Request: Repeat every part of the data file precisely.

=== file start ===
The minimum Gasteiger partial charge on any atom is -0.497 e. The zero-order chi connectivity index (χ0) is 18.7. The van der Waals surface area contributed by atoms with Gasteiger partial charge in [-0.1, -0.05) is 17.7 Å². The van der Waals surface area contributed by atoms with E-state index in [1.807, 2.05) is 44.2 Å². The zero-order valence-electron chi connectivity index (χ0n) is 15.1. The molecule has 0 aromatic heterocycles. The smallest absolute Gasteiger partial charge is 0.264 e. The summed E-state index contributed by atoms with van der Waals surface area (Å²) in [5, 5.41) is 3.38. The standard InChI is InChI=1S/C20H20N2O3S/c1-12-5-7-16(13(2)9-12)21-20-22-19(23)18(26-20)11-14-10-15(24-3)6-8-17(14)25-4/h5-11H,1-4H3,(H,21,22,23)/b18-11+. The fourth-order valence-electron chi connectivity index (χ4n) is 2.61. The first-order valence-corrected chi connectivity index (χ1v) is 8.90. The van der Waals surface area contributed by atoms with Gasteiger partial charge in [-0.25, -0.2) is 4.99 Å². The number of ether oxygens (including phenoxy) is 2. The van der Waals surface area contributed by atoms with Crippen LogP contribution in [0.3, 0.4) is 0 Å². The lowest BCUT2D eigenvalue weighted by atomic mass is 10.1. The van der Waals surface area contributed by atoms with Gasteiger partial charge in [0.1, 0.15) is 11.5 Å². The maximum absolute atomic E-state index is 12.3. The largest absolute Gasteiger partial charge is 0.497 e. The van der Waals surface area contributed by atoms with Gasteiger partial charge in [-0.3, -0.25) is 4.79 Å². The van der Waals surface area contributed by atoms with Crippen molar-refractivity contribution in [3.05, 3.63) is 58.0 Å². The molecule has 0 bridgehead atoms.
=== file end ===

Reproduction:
The minimum Gasteiger partial charge on any atom is -0.497 e. The zero-order chi connectivity index (χ0) is 18.7. The van der Waals surface area contributed by atoms with Gasteiger partial charge in [-0.1, -0.05) is 17.7 Å². The van der Waals surface area contributed by atoms with E-state index in [1.807, 2.05) is 44.2 Å². The zero-order valence-electron chi connectivity index (χ0n) is 15.1. The molecule has 0 aromatic heterocycles. The smallest absolute Gasteiger partial charge is 0.264 e. The summed E-state index contributed by atoms with van der Waals surface area (Å²) in [5, 5.41) is 3.38. The standard InChI is InChI=1S/C20H20N2O3S/c1-12-5-7-16(13(2)9-12)21-20-22-19(23)18(26-20)11-14-10-15(24-3)6-8-17(14)25-4/h5-11H,1-4H3,(H,21,22,23)/b18-11+. The fourth-order valence-electron chi connectivity index (χ4n) is 2.61. The first-order valence-corrected chi connectivity index (χ1v) is 8.90. The van der Waals surface area contributed by atoms with Gasteiger partial charge in [-0.25, -0.2) is 4.99 Å². The number of ether oxygens (including phenoxy) is 2. The van der Waals surface area contributed by atoms with Crippen LogP contribution in [0.3, 0.4) is 0 Å². The lowest BCUT2D eigenvalue weighted by atomic mass is 10.1. The van der Waals surface area contributed by atoms with Gasteiger partial charge in [0.1, 0.15) is 11.5 Å². The maximum absolute atomic E-state index is 12.3. The largest absolute Gasteiger partial charge is 0.497 e. The van der Waals surface area contributed by atoms with Gasteiger partial charge in [-0.3, -0.25) is 4.79 Å². The van der Waals surface area contributed by atoms with Crippen molar-refractivity contribution in [3.05, 3.63) is 58.0 Å². The molecule has 0 bridgehead atoms.